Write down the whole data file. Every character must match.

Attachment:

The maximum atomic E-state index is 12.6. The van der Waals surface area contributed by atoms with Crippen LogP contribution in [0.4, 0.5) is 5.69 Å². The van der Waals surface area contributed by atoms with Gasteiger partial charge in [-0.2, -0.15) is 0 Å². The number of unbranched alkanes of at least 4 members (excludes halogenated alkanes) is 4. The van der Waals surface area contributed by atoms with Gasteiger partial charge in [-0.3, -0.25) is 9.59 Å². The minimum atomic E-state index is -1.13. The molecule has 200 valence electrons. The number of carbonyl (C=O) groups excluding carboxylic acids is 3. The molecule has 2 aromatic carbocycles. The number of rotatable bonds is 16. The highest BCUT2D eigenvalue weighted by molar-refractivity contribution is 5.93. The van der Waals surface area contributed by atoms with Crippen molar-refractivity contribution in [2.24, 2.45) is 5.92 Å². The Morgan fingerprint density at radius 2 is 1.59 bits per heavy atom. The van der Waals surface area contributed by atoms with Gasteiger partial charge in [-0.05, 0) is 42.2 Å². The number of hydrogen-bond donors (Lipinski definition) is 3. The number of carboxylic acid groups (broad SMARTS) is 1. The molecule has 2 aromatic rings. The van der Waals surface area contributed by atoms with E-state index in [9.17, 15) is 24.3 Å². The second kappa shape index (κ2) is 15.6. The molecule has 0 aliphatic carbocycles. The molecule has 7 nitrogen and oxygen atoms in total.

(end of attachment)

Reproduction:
The maximum atomic E-state index is 12.6. The van der Waals surface area contributed by atoms with Crippen LogP contribution in [0.4, 0.5) is 5.69 Å². The van der Waals surface area contributed by atoms with Gasteiger partial charge in [-0.2, -0.15) is 0 Å². The number of unbranched alkanes of at least 4 members (excludes halogenated alkanes) is 4. The van der Waals surface area contributed by atoms with Gasteiger partial charge in [-0.3, -0.25) is 9.59 Å². The minimum atomic E-state index is -1.13. The molecule has 200 valence electrons. The number of carbonyl (C=O) groups excluding carboxylic acids is 3. The molecule has 2 aromatic carbocycles. The number of rotatable bonds is 16. The highest BCUT2D eigenvalue weighted by molar-refractivity contribution is 5.93. The van der Waals surface area contributed by atoms with Crippen molar-refractivity contribution in [2.24, 2.45) is 5.92 Å². The Morgan fingerprint density at radius 2 is 1.59 bits per heavy atom. The van der Waals surface area contributed by atoms with Gasteiger partial charge in [-0.05, 0) is 42.2 Å². The number of hydrogen-bond donors (Lipinski definition) is 3. The number of carboxylic acid groups (broad SMARTS) is 1. The molecule has 2 aromatic rings. The van der Waals surface area contributed by atoms with E-state index in [9.17, 15) is 24.3 Å². The second kappa shape index (κ2) is 15.6. The molecule has 0 aliphatic carbocycles. The molecule has 7 nitrogen and oxygen atoms in total.